12 O'Clock Track: In honor of Rough Trade coming stateside, Young Marble Giants' "Salad Days" | Bleader

12 O'Clock Track: In honor of Rough Trade coming stateside, Young Marble Giants' "Salad Days"

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My go-to album of late has been Wanna Buy a Bridge?, a 1980 compilation by British record store and label Rough Trade that collected choice singles from the imprint's stellar roster. (It's odd timing, since my relistening to Wanna Buy a Bridge? coincides with the recent opening of a Brooklyn outpost for Rough Trade's retail business.) Though it's an eclectic mix of funk, punk, noise, early industrial, and singer-songwriter prog, Wanna Buy a Bridge? is probably best known as one of the finest, if not the finest, collection of British postpunk music. It's prompted me to revisit albums by some of the artists on the compilation, in particular Young Marble Giants' sole LP, 1980's Colossal Youth.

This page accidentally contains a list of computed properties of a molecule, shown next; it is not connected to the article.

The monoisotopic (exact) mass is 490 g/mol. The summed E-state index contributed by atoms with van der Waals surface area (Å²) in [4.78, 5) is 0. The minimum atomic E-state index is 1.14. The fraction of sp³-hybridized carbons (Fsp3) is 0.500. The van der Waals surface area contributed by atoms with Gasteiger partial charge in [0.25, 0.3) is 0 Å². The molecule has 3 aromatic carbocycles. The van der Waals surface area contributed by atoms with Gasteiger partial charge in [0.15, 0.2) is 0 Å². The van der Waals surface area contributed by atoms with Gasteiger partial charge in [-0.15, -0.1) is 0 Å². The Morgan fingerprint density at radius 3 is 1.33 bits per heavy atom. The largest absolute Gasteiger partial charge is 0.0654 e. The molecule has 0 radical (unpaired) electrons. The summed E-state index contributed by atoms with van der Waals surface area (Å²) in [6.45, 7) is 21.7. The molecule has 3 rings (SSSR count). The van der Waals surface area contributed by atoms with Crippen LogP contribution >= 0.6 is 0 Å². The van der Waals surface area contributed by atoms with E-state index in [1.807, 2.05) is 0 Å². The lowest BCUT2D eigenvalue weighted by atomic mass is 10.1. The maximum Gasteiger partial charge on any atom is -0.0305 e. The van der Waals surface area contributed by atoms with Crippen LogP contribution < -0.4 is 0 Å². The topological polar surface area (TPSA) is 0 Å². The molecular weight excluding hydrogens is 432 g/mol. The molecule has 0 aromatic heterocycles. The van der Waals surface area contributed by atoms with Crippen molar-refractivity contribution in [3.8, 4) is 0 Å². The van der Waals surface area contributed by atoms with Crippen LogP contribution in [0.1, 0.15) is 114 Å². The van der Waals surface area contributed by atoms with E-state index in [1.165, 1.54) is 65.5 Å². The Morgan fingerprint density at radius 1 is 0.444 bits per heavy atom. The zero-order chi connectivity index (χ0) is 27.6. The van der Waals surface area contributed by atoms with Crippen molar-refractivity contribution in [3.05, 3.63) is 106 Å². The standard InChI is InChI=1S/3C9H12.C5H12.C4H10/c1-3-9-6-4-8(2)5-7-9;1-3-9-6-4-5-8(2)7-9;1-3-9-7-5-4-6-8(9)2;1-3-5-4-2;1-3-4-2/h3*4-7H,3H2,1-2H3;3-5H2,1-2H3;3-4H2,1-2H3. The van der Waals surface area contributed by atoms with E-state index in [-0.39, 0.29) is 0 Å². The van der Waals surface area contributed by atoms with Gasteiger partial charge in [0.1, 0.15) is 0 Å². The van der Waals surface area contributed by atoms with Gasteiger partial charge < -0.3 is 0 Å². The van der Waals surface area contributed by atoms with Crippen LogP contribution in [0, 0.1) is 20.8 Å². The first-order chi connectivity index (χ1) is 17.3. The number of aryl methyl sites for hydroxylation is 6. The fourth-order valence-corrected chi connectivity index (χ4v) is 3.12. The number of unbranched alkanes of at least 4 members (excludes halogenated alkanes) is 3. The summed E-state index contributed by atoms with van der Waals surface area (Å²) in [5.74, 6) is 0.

YMG are a Welsh trio who emphasize simplicity and concision over embellishment and digression—the band consists of little more than singer Alison Statton and brothers Philip (bass) and Stuart (guitar and organ) Moxham; percussion is provided by possibly the thinnest drum machine in recorded history. The longest song on Colossal Youth is three and a half minutes, and the shortest is just under two. "Salad Days" comes towards the end, and one listen to it gives you an ideal introduction to YMG's sound. There are Statton's sweet yet eerie vocals; Philip's funky, frenetic, thick bass; and Stuart's guitar playing, which alternates between elegant strumming and chippy, percussive tapping. Here are the lyrics for "Salad Days": "Think of salad days / They were folly and fun / They were good/ They were young." That's it! But what an apt, simple message, one that forms the foundation of so many pop songs. And while most bands render that kind of triumphant feeling in busy arrangements and high volume, YMG elect to make the youthful nostalgia ring loud through gestures as effortless and significant as a head on your shoulder. In that way, their version of pop-music uplift feels honest, as it reflects the fleeting nature of young love and adolescent joy more accurately. They released only one album, but YMG are one of a rare breed: minor bands who made a major statement. Check out today's 12 O'Clock Track below.

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